By Barani Krishnan
Investing.com – The most hated buzzword by oil buyers is back.
The recession, or the “R” word as it became known, was overwhelming in commodity markets on Friday, sending gold to its lowest levels in two and a half years as ‘black gold’, or oil, prepared for its worst weekly loss in seven as crude broke through. The US dollar fell below $80 a barrel for the first time since January.
Global stocks at two-year lows, 20-year highs, weak European PMIs and growth concerns over this week’s interest rate increases by the market made it a perfect storm for oil price bulls.
“The market is clearly thinking about the economic slowdown,” said Scott Shelton, energy futures broker at ICAP in Durham, North Carolina.
“Whether it’s physical or not [oil] Shelton added, referring to the warnings of long-leaning analysts that the risk of an escalation of the war in Ukraine by Russia and China from the COVID lockdown could mean a lot of upside for oil in the coming weeks.
New York, which acts as a benchmark for US crude, settled at $78.74 a barrel, down $4.75, or 5.7%, on the day. The so-called WTI earlier recorded a session low of $78.14.
Over the course of the week, the US benchmark fell 7.5% in its worst week since the end of July.
Referring to the SMA for US crude, Sunil Kumar Dixit, chief technical strategist at SKCharting.com said, “WTI is approaching the 100-week SMA at $77.50 with today’s low at $78.14. “. “Some additional decline behind support is not ruled out.”
The global benchmark for oil traded in London settled at $86.15, down $4.31 or 4.8% on the day, after an intraday decline to $85.51.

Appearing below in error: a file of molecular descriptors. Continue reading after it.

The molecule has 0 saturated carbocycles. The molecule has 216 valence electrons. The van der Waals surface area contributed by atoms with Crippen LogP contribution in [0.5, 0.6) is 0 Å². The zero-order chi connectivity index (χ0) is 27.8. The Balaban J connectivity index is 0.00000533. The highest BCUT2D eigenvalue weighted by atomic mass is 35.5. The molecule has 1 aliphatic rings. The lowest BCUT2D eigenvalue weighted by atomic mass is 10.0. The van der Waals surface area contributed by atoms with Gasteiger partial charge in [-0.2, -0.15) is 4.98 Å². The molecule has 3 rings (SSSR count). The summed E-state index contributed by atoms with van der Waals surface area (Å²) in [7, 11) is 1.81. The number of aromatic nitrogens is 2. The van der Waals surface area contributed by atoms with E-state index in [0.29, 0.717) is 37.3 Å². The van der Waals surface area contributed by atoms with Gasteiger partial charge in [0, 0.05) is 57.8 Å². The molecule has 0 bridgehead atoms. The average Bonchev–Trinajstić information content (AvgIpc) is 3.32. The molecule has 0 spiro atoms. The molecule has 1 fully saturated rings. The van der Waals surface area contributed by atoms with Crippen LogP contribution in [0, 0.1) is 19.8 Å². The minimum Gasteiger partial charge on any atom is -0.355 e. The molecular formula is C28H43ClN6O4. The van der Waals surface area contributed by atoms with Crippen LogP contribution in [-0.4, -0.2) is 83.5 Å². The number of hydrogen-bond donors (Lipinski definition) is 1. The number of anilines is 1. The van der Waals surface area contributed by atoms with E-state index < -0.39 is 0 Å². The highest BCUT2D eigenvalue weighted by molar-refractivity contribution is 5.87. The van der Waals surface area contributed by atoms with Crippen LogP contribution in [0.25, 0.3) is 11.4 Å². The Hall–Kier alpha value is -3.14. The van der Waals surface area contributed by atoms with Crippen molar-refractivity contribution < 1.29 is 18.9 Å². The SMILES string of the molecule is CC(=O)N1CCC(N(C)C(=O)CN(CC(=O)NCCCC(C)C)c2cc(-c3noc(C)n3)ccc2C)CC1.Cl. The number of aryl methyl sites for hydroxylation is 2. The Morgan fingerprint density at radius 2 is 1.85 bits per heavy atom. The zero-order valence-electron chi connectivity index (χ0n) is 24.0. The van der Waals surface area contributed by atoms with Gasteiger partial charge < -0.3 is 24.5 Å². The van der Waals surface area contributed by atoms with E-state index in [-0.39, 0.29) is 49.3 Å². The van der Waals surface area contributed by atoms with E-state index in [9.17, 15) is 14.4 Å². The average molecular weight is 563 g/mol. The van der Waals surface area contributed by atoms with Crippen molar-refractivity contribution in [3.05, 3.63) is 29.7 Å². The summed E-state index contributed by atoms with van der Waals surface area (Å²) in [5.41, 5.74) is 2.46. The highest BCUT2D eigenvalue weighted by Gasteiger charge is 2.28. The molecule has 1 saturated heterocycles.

Over the course of the week, Brent fell 5.7 percent, its largest weekly decline since the end of August.
“Central banks now seem to accept that stagnation is the price to pay to control inflation, which could affect demand next year,” said Craig Erlam, an analyst at online trading platform OANDA.
“At the same time, the market remains tight and OPEC+ is fully prepared to constrain supplies further even as it fails to meet its self-set quotas so far. What’s more, the US-Iran nuclear deal does not look any closer and Russia’s mobilization may pose a threat to its supply “.
Given all of these things, Erlam added, “maybe very little is priced at this point.”
The European Union on Thursday stepped up its plans to cap the price of Russian oil – a measure aimed at weakening Moscow’s ability to finance the war in Ukraine.
Meanwhile, Nigerian Oil Minister Timber Marilyn Silva, speaking on behalf of the OPEC+ alliance, threatened to cut global crude production if prices continued to fall.
Neither announcement had a significant impact on the market.